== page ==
- Sports Betting
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Forgive the Debbie Downer tone of this article: As September 1 will mark the date that another state (West Virginia) launches full-scale sports betting, it is probably a good time to pause a minute to take stock of what has happened since the Supreme Court’s decision to allow states to offer legal sports betting.
It is not fun to be a wet blanket, but nonetheless it is important to discuss ongoing threats that could trigger a negative legislative or prosecutorial response. Below is a short list of items that could result in a chilling effect on sports betting expansion.
This follows the nuclear scenario, which Ryan Rodenberg outlined at ESPN, regarding a match-fixing situation. All bets are literally off if there were to be a high-profile match-fixing incident in the coming months that, in part, utilized U.S. sportsbooks. This could trigger not only federal intervention, but drastically pivot the conversation on the state level, likely resulting in numerous lukewarm states turning quite cold.
Sports betting is NOT legal nationwide. You must be in a state that has made sports betting legal in order to wager; even if that state authorized mobile sports betting, that only applies within that state’s borders.
Yes, most federal and many state laws do not target individual bettors, but anyone suggesting that sports betting is “legal” because of the Supreme Court’s decision is likely giving bad advice. While several state statutes may exempt certain forms of wagers, prosecutors have a wide variety of options for charging individuals that they believe may have offended the law.
Similarly, while a certain action may be viewed as likely outside the scope of the statute, all cases are unique and prosecutors have broad discretion in charging individuals. A widespread expansion in the openness of gaming activities and arrests for illegal betting operations is not likely to be well-received by lawmakers. It could result in some who have been open to the potential benefits of sports betting taking a different view.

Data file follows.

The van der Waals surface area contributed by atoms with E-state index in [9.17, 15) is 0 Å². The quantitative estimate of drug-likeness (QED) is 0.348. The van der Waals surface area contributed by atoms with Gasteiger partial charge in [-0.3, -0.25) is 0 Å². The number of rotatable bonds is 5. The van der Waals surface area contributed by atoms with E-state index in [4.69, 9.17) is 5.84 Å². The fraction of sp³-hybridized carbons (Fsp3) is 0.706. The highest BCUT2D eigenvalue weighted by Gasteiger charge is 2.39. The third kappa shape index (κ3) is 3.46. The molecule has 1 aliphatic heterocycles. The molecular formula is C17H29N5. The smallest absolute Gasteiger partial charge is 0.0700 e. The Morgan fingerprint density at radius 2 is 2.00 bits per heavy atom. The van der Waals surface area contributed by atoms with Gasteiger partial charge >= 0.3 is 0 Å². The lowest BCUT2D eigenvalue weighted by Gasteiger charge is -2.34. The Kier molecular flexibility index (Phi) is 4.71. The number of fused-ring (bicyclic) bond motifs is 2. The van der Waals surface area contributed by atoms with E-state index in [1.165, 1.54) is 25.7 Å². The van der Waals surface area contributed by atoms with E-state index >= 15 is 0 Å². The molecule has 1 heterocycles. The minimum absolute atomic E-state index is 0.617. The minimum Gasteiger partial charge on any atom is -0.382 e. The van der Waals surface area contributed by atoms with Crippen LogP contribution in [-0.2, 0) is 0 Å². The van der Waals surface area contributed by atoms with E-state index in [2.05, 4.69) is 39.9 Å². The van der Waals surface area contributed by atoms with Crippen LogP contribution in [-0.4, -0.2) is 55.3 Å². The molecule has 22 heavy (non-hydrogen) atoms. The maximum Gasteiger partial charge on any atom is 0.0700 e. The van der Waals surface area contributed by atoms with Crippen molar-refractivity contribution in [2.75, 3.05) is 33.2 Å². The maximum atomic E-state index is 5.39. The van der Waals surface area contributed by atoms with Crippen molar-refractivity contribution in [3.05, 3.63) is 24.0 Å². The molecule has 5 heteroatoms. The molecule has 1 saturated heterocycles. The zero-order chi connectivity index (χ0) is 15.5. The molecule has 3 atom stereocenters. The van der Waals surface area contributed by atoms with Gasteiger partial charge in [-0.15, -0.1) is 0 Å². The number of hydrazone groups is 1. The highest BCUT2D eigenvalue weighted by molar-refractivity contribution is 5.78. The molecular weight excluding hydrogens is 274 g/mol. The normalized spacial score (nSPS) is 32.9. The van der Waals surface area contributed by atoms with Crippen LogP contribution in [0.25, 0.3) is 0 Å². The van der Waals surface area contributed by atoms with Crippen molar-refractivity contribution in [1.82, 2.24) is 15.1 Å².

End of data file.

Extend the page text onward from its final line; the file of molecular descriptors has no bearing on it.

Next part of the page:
For those who have emerged from a coma recently, daily fantasy sports are a lot like sports betting. In fact, one of the things that separates fantasy sports from sports betting is a statute called the Unlawful Internet Gambling Enforcement Act (UIGEA).
UIGEA says that fantasy contests that meet a multi-pronged exemption are exempt from the term “bet” or “wager” within the statute. UIGEA does not legalize all fantasy sports, nor does it declare that fantasy sports are a game of skill. UIGEA has served as a shield for daily fantasy companies since lawmakers began to take an interest in the companies several years ago.
However, one daily fantasy CEO allegedly acknowledged on a conference call with the Fantasy Sports Trade Association that daily fantasy events based on a NASCAR race or a golf tournament do not comply with the statutory language of UIGEA.
DraftKings’ latest product, Flash Draft, appears to come as close to any remaining line between daily fantasy sports and gambling, if such a line exists. Flash Draft appears to be a bit like daily fantasy sports on methamphetamine. The short of it is:
“Competitors will draft athletes based upon their expected fantasy performances in the second, third and fourth quarters. The drafts will begin 30 seconds after the end of the previous quarter. All players will begin making selections at the same time.